Brat Haüs' Pig Mac Is Mighty Fine Swine Dining

Keep New Times Free
I Support
  • Local
  • Community
  • Journalism
  • logo

Support the independent voice of Phoenix and help keep the future of New Times free.

The Guilty Pleasure: Pig Mac Where To Get It: Brat Haüs, downtown Scottsdale The Price: $9 ($10 with a fried egg) What It Really Costs: I'm glad they don't post calories on the menu like McDonald's does.

It has long been said that imitation is the sincerest form of flattery. If that's the case, the most sincerely flattered burger must be McDonald's Big Mac. Fast-food establishments everywhere have made their own versions of the iconic burger. Even the Big Mac itself is an imitation, created to compete with Bob's Big Boy and its namesake Big Boy sandwich. (Side note for those of us old enough to have Bob's Big Boy nostalgia: There's a very well-preserved Bob's waiting for you the next time you're in Burbank, California. You're welcome.)

There's a reason everyone and their brother replicate the Big Mac. At its core, the Big Mac is a well-crafted burger. Modern burger makers have gone topping-crazy and forgot that a great burger is about the synergy between beef, toppings, and bun. The Big Mac has all three components in perfect balance.

See Also: Krispy Kreme's Chocolate Caramel Pretzel Doughnut Jumps on the Sweet and Salty Bandwagon An Ode to the One Good Thing to Eat at Red Lobster

Any fiddling with the original formula throws off the whole thing. Even when components are prepared better than the Big Mac (It's McDonald's, almost everyone prepares things better than them), almost every other version I've had still pales in comparison because the burger loses that essential balance. The trick for restaurants to succeed is to change the burger enough to make it their own but still keep it recognizable. It's a difficult balancing act. There's one place in town that has pulled it off with aplomb: Brat Haüs.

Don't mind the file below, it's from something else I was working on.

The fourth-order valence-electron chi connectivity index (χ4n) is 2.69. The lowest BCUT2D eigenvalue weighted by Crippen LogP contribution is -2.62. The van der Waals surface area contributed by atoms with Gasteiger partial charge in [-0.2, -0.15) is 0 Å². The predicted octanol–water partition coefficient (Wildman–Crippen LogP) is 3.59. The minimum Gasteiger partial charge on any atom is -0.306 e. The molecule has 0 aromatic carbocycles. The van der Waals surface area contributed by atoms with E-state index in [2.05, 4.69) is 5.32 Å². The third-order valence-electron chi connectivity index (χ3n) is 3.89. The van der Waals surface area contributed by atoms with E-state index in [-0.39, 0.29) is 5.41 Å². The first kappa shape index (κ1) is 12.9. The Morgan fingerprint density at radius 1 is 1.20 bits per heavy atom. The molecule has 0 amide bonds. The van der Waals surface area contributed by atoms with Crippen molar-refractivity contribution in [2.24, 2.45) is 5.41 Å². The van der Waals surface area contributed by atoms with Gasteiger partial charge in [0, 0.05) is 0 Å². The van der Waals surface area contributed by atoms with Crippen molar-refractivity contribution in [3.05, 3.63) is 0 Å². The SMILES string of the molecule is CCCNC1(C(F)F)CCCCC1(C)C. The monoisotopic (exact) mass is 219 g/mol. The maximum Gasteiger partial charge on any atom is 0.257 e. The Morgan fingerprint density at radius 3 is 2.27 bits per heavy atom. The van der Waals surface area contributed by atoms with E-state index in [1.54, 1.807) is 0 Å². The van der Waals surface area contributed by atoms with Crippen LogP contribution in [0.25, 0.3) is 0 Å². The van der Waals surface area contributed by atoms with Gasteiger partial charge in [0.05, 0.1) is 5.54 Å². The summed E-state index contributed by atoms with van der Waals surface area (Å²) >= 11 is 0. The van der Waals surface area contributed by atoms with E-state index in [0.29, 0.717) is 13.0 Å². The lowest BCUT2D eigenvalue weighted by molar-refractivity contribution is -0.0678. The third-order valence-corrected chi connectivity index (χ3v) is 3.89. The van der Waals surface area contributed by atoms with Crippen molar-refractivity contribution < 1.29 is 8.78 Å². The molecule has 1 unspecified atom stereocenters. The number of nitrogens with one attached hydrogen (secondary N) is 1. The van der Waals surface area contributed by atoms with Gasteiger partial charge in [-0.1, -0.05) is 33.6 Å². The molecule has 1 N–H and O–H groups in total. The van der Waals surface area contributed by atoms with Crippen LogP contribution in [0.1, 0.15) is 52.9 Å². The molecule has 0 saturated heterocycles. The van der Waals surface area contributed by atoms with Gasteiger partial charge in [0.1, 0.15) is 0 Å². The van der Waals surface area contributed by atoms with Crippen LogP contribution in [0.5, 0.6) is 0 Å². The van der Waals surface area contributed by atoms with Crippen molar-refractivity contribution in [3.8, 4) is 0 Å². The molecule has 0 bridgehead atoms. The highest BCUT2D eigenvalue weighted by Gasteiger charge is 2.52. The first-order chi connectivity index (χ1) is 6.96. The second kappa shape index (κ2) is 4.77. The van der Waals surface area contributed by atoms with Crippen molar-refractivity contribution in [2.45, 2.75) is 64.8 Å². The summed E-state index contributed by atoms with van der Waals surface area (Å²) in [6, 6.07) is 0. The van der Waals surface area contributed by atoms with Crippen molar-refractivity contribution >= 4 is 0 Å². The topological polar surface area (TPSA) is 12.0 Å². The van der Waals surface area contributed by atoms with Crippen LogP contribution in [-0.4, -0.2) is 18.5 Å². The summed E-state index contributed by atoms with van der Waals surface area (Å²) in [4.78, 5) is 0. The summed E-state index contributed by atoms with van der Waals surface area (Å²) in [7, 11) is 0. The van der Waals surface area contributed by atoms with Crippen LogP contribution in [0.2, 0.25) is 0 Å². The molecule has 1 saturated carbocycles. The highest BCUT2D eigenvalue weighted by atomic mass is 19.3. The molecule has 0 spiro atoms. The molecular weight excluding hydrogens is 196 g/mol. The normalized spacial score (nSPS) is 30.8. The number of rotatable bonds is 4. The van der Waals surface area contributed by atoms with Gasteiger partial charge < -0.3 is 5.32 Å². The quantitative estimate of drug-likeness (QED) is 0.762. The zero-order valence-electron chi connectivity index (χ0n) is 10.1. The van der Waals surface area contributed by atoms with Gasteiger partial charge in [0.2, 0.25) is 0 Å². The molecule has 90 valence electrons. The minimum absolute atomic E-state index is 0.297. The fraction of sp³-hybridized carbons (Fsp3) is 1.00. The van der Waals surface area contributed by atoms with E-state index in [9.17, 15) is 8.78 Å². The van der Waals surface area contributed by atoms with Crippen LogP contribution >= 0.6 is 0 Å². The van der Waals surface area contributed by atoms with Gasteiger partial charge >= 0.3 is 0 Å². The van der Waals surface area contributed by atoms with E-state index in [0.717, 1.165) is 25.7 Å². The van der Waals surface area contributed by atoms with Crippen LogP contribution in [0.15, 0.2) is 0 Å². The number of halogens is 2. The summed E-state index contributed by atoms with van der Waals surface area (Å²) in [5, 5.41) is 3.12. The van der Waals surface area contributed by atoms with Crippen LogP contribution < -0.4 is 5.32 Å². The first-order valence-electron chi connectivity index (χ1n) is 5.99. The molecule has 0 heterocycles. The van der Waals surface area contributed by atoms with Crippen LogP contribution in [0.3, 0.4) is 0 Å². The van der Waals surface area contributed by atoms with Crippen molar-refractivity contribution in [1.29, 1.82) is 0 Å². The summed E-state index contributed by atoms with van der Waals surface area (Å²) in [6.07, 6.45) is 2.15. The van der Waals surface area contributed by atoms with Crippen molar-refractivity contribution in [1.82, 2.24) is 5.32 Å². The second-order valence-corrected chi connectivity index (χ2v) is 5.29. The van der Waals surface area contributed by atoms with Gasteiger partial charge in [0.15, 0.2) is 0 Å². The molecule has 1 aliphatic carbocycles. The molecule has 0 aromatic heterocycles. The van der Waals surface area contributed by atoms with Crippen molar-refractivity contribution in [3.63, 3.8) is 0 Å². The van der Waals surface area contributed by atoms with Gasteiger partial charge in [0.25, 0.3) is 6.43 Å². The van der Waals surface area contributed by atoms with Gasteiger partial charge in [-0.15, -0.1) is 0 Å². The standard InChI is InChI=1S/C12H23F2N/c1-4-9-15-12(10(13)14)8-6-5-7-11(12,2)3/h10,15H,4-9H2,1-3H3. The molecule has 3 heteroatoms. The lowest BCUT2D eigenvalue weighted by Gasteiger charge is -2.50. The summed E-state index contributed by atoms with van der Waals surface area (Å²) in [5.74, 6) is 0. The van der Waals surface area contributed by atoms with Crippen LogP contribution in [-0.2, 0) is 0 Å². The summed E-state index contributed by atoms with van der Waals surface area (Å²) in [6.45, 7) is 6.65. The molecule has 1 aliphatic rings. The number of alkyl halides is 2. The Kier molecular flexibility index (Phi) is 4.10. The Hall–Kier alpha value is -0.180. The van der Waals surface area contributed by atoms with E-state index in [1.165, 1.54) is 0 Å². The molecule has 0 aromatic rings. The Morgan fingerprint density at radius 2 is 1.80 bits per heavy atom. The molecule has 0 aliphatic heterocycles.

While the centerpiece of Brat Haüs's menu is housemade sausage, the sleeper hit of the menu has to be the Pig Mac. The lineage is obvious: Two patties, special sauce, lettuce, cheese, pickles, onions on a sesame-seed bun. The Pig Mac takes the McDonald's classic and cranks up everything across the board, yet keeps the whole thing in perfect harmony.

The bun is more substantial (all the better to hold the burger's extra-juicy innards), and crusted with plenty of sesame seeds. Big Mac's lone slice of barely melting American cheese is replaced by two slices of gooey Cheddar. Reconstituted dehydrated onions are gone (thank goodness), replaced with suave, deeply caramelized onions infused with root beer.

Then there's the meat. Oh my, the meat. Instead of two all-beef patties, one of the patties is a housemade sausage patty the same size as the beef patty. The sausage seasoning brings out the proteins' flavors that much more, while the beef patty keeps everything tasting like a burger instead of a breakfast sandwich experiment gone horribly wrong.

As with most any burger, it's worth your while to add a fried egg. I know most people aren't fans of eggs on burgers, but adding one here is a definite improvement, taking it over the top in a very good way. The Pig Mac is certainly fine without, but the easy-cooked runny egg is proof positive that anything worth doing is worth overdoing.

There is one major flaw with the Pig Mac. This kind of burger is exactly the kind of thing I crave in the dead of night after extensive socialization, but Brat Haüs's kitchen packs up at 10 p.m. on weekends. There is an easy fix to this predicament. You'll have to stay tuned for the next Guilty Pleasures column to find out.

Follow Chow Bella on Facebook, Twitter, and Pinterest.

Keep Phoenix New Times Free... Since we started Phoenix New Times, it has been defined as the free, independent voice of Phoenix, and we would like to keep it that way. Offering our readers free access to incisive coverage of local news, food and culture. Producing stories on everything from political scandals to the hottest new bands, with gutsy reporting, stylish writing, and staffers who've won everything from the Society of Professional Journalists' Sigma Delta Chi feature-writing award to the Casey Medal for Meritorious Journalism. But with local journalism's existence under siege and advertising revenue setbacks having a larger impact, it is important now more than ever for us to rally support behind funding our local journalism. You can help by participating in our "I Support" membership program, allowing us to keep covering Phoenix with no paywalls.

We use cookies to collect and analyze information on site performance and usage, and to enhance and customize content and advertisements. By clicking 'X' or continuing to use the site, you agree to allow cookies to be placed. To find out more, visit our cookies policy and our privacy policy.


Join the New Times community and help support independent local journalism in Phoenix.


Join the New Times community and help support independent local journalism in Phoenix.